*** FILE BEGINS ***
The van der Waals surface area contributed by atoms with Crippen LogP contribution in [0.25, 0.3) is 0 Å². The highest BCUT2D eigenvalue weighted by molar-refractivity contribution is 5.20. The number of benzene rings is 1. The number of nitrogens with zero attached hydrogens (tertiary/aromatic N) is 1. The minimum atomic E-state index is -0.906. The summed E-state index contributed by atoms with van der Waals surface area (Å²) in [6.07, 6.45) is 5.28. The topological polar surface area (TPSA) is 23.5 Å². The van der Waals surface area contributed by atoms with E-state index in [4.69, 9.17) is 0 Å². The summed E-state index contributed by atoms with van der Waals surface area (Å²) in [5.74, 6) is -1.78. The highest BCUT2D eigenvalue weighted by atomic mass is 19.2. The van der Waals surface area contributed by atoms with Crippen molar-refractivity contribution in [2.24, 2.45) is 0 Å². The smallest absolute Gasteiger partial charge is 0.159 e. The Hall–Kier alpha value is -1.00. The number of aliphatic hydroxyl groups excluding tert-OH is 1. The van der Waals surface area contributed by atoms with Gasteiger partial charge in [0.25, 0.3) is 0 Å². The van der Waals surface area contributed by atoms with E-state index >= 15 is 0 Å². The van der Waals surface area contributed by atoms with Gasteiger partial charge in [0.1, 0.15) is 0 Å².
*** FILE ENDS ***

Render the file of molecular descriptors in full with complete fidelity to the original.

The van der Waals surface area contributed by atoms with Crippen LogP contribution in [0.25, 0.3) is 0 Å². The highest BCUT2D eigenvalue weighted by molar-refractivity contribution is 5.20. The number of benzene rings is 1. The number of nitrogens with zero attached hydrogens (tertiary/aromatic N) is 1. The minimum atomic E-state index is -0.906. The summed E-state index contributed by atoms with van der Waals surface area (Å²) in [6.07, 6.45) is 5.28. The topological polar surface area (TPSA) is 23.5 Å². The van der Waals surface area contributed by atoms with E-state index in [4.69, 9.17) is 0 Å². The summed E-state index contributed by atoms with van der Waals surface area (Å²) in [5.74, 6) is -1.78. The highest BCUT2D eigenvalue weighted by atomic mass is 19.2. The van der Waals surface area contributed by atoms with Crippen molar-refractivity contribution in [2.24, 2.45) is 0 Å². The smallest absolute Gasteiger partial charge is 0.159 e. The Hall–Kier alpha value is -1.00. The number of aliphatic hydroxyl groups excluding tert-OH is 1. The van der Waals surface area contributed by atoms with Gasteiger partial charge in [0.25, 0.3) is 0 Å². The van der Waals surface area contributed by atoms with E-state index >= 15 is 0 Å². The van der Waals surface area contributed by atoms with Gasteiger partial charge in [0.1, 0.15) is 0 Å².